Saturday 13 February 2010

Effective networking - The part contacts play

You now have a list of primary contacts and must decide what they can do to help you contact anyone who:

• Has the power to offer you a job or can tell you about real opportunities
• Can refer you to someone who can arrange an interview and read your CV
• Can give you information about job openings
• Is knowledgeable about the industries in which you are interested and may have key contacts who can help you with advice or information
• Can provide you with other contacts who may be able to do any of the above
• May be unlikely to have immediate contacts, but may be a source of useful ideas

From the above, you are now in a position to rearrange your contacts in a list of priority.

If contacting people like this was not part of your 1ob, then you may find it more comfortable, for the first few calls, to make them to people who are close friends. Networking does not always come easily to us and we perhaps need to rehearse on more approachable friends until we gain more confidence and expertise. However as soon as you feel you have things right, you must move to the higher priority contacts that can make a more useful contribution to your job search.

It is possible you may have under, or over, estimated the strength of a particular contact, but generally you will be a good judge of how useful or influential each one may be.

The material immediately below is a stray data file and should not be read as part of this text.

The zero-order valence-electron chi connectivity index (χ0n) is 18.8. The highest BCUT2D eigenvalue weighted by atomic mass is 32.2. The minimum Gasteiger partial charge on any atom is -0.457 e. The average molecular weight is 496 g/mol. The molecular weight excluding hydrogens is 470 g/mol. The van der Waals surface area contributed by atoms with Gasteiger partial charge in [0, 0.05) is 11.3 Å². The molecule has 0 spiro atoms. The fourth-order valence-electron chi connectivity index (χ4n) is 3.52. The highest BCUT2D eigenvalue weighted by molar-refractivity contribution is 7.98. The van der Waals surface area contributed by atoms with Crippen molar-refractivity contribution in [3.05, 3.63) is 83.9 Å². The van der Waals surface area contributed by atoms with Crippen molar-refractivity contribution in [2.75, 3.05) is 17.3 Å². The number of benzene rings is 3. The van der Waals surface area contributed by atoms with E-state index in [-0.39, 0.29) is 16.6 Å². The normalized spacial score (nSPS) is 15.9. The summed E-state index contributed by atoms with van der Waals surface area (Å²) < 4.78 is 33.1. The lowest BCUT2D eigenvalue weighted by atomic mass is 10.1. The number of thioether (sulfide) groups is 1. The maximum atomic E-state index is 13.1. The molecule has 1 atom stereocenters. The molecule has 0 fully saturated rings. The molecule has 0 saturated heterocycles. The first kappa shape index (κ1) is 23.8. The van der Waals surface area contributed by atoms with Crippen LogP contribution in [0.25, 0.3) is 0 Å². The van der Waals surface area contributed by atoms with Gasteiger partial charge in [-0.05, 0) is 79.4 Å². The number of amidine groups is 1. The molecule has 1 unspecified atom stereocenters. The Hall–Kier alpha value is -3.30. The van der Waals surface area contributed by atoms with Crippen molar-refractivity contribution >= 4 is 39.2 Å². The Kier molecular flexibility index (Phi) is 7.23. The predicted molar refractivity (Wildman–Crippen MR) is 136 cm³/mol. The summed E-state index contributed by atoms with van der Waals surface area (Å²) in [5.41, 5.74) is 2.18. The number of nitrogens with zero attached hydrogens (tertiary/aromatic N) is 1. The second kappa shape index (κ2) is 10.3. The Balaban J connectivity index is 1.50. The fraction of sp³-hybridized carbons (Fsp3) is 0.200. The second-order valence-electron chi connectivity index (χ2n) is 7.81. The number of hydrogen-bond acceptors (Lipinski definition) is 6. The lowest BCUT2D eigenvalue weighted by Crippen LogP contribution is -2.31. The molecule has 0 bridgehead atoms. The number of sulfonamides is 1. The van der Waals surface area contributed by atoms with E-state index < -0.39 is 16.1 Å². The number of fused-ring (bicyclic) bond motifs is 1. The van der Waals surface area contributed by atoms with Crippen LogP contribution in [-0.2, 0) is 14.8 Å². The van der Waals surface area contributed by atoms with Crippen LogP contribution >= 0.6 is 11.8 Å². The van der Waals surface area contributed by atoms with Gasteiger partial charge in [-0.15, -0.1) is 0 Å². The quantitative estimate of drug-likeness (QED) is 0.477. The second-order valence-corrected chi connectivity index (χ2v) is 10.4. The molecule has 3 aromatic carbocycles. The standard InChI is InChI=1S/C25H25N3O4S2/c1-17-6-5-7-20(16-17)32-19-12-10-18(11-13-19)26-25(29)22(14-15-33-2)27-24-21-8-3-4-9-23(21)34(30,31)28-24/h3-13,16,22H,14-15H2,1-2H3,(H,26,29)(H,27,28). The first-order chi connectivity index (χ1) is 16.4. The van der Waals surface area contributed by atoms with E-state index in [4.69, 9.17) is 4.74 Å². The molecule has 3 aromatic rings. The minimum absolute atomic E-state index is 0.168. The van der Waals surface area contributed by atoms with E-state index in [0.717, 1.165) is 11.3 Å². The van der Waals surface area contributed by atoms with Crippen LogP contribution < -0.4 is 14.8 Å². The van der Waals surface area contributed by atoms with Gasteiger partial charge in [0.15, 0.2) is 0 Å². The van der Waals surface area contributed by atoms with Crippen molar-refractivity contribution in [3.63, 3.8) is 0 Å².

A vital feature of the process is for you always to be using your existing contacts to give you the names of other contacts and so widen your network. After a while, it is quite possible for someone to mention a name that you have been given by someone else and have already contacted. You then have a contact in common.

Although the top category on your list contains the names of people who have the power to give you business, there may be no requirement at the time you make contact. Therefore, it is unwise to go straight in with a request for what you want. You may succeed in embarrassing your contact who has to say that they have no needs at the moment but really do appreciate your worth.

lf you ask for advice, it will make it easy for them to say there are no immediate opportunities, but they would be pleased to give you any help and assistance they can.

You can then ask if there are other people who could be contacted and you can also ask whether they see the current needs of their company changing in the near future.

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